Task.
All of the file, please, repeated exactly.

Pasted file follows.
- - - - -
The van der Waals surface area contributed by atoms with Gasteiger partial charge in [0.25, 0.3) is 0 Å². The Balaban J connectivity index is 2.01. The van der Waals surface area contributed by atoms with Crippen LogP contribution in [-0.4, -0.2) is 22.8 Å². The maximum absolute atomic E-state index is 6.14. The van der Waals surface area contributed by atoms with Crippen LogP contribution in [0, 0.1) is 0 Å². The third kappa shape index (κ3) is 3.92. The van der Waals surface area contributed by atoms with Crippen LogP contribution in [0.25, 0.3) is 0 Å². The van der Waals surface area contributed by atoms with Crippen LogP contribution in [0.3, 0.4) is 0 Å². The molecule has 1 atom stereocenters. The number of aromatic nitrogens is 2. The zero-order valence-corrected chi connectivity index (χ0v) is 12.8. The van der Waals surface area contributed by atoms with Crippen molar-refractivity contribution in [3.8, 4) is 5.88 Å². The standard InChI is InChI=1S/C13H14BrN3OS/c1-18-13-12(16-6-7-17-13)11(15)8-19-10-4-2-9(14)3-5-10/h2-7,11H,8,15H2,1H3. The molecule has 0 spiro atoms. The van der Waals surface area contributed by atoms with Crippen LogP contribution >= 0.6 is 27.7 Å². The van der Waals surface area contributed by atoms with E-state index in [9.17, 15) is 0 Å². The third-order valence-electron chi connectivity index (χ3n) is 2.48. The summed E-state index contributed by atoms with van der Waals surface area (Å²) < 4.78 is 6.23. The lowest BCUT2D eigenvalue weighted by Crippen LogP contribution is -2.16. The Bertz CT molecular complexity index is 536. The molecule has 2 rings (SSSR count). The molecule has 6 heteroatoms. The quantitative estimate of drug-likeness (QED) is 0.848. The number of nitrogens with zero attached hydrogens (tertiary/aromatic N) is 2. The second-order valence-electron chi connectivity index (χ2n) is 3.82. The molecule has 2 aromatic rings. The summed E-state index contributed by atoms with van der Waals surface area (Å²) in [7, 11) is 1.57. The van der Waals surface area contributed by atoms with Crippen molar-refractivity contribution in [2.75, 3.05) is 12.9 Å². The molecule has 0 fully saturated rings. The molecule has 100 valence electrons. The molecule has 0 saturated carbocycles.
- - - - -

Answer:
The van der Waals surface area contributed by atoms with Gasteiger partial charge in [0.25, 0.3) is 0 Å². The Balaban J connectivity index is 2.01. The van der Waals surface area contributed by atoms with Crippen LogP contribution in [-0.4, -0.2) is 22.8 Å². The maximum absolute atomic E-state index is 6.14. The van der Waals surface area contributed by atoms with Crippen LogP contribution in [0, 0.1) is 0 Å². The third kappa shape index (κ3) is 3.92. The van der Waals surface area contributed by atoms with Crippen LogP contribution in [0.25, 0.3) is 0 Å². The van der Waals surface area contributed by atoms with Crippen LogP contribution in [0.3, 0.4) is 0 Å². The molecule has 1 atom stereocenters. The number of aromatic nitrogens is 2. The zero-order valence-corrected chi connectivity index (χ0v) is 12.8. The van der Waals surface area contributed by atoms with Crippen molar-refractivity contribution in [3.8, 4) is 5.88 Å². The standard InChI is InChI=1S/C13H14BrN3OS/c1-18-13-12(16-6-7-17-13)11(15)8-19-10-4-2-9(14)3-5-10/h2-7,11H,8,15H2,1H3. The molecule has 0 spiro atoms. The van der Waals surface area contributed by atoms with Crippen LogP contribution >= 0.6 is 27.7 Å². The van der Waals surface area contributed by atoms with E-state index in [9.17, 15) is 0 Å². The third-order valence-electron chi connectivity index (χ3n) is 2.48. The summed E-state index contributed by atoms with van der Waals surface area (Å²) < 4.78 is 6.23. The lowest BCUT2D eigenvalue weighted by Crippen LogP contribution is -2.16. The Bertz CT molecular complexity index is 536. The molecule has 2 rings (SSSR count). The molecule has 6 heteroatoms. The quantitative estimate of drug-likeness (QED) is 0.848. The number of nitrogens with zero attached hydrogens (tertiary/aromatic N) is 2. The second-order valence-electron chi connectivity index (χ2n) is 3.82. The molecule has 2 aromatic rings. The summed E-state index contributed by atoms with van der Waals surface area (Å²) in [7, 11) is 1.57. The van der Waals surface area contributed by atoms with Crippen molar-refractivity contribution in [2.75, 3.05) is 12.9 Å². The molecule has 0 fully saturated rings. The molecule has 100 valence electrons. The molecule has 0 saturated carbocycles.